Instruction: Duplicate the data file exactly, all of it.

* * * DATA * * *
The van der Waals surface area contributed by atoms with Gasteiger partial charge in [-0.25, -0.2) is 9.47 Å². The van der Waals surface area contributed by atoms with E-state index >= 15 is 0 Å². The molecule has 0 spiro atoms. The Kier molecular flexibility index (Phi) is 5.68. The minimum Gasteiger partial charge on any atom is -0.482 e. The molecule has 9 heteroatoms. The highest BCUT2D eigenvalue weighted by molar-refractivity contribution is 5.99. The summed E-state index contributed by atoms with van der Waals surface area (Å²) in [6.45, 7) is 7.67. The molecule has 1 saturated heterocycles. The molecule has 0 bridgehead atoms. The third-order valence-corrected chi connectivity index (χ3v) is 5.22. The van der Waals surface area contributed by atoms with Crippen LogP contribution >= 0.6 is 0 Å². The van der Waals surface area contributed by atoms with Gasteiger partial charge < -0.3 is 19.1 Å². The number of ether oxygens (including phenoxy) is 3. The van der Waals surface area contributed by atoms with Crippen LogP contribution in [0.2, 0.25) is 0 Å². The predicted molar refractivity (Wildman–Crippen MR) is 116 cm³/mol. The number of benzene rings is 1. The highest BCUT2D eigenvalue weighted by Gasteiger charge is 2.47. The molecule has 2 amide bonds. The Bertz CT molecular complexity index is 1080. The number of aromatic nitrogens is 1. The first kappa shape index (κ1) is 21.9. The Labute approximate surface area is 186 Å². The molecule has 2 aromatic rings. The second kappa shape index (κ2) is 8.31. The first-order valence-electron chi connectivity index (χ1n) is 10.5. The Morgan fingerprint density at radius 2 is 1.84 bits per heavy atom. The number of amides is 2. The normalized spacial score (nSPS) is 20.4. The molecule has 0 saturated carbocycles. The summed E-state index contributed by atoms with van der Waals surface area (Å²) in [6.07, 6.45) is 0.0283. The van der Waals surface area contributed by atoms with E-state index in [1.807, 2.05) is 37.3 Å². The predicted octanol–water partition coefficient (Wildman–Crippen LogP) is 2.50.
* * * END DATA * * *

The van der Waals surface area contributed by atoms with Gasteiger partial charge in [-0.25, -0.2) is 9.47 Å². The van der Waals surface area contributed by atoms with E-state index >= 15 is 0 Å². The molecule has 0 spiro atoms. The Kier molecular flexibility index (Phi) is 5.68. The minimum Gasteiger partial charge on any atom is -0.482 e. The molecule has 9 heteroatoms. The highest BCUT2D eigenvalue weighted by molar-refractivity contribution is 5.99. The summed E-state index contributed by atoms with van der Waals surface area (Å²) in [6.45, 7) is 7.67. The molecule has 1 saturated heterocycles. The molecule has 0 bridgehead atoms. The third-order valence-corrected chi connectivity index (χ3v) is 5.22. The van der Waals surface area contributed by atoms with Crippen LogP contribution >= 0.6 is 0 Å². The van der Waals surface area contributed by atoms with Gasteiger partial charge < -0.3 is 19.1 Å². The number of ether oxygens (including phenoxy) is 3. The van der Waals surface area contributed by atoms with Crippen LogP contribution in [0.2, 0.25) is 0 Å². The predicted molar refractivity (Wildman–Crippen MR) is 116 cm³/mol. The number of benzene rings is 1. The highest BCUT2D eigenvalue weighted by Gasteiger charge is 2.47. The molecule has 2 amide bonds. The Bertz CT molecular complexity index is 1080. The number of aromatic nitrogens is 1. The first kappa shape index (κ1) is 21.9. The Labute approximate surface area is 186 Å². The molecule has 2 aromatic rings. The second kappa shape index (κ2) is 8.31. The first-order valence-electron chi connectivity index (χ1n) is 10.5. The Morgan fingerprint density at radius 2 is 1.84 bits per heavy atom. The number of amides is 2. The normalized spacial score (nSPS) is 20.4. The molecule has 0 saturated carbocycles. The summed E-state index contributed by atoms with van der Waals surface area (Å²) in [6.07, 6.45) is 0.0283. The van der Waals surface area contributed by atoms with E-state index in [1.807, 2.05) is 37.3 Å². The predicted octanol–water partition coefficient (Wildman–Crippen LogP) is 2.50.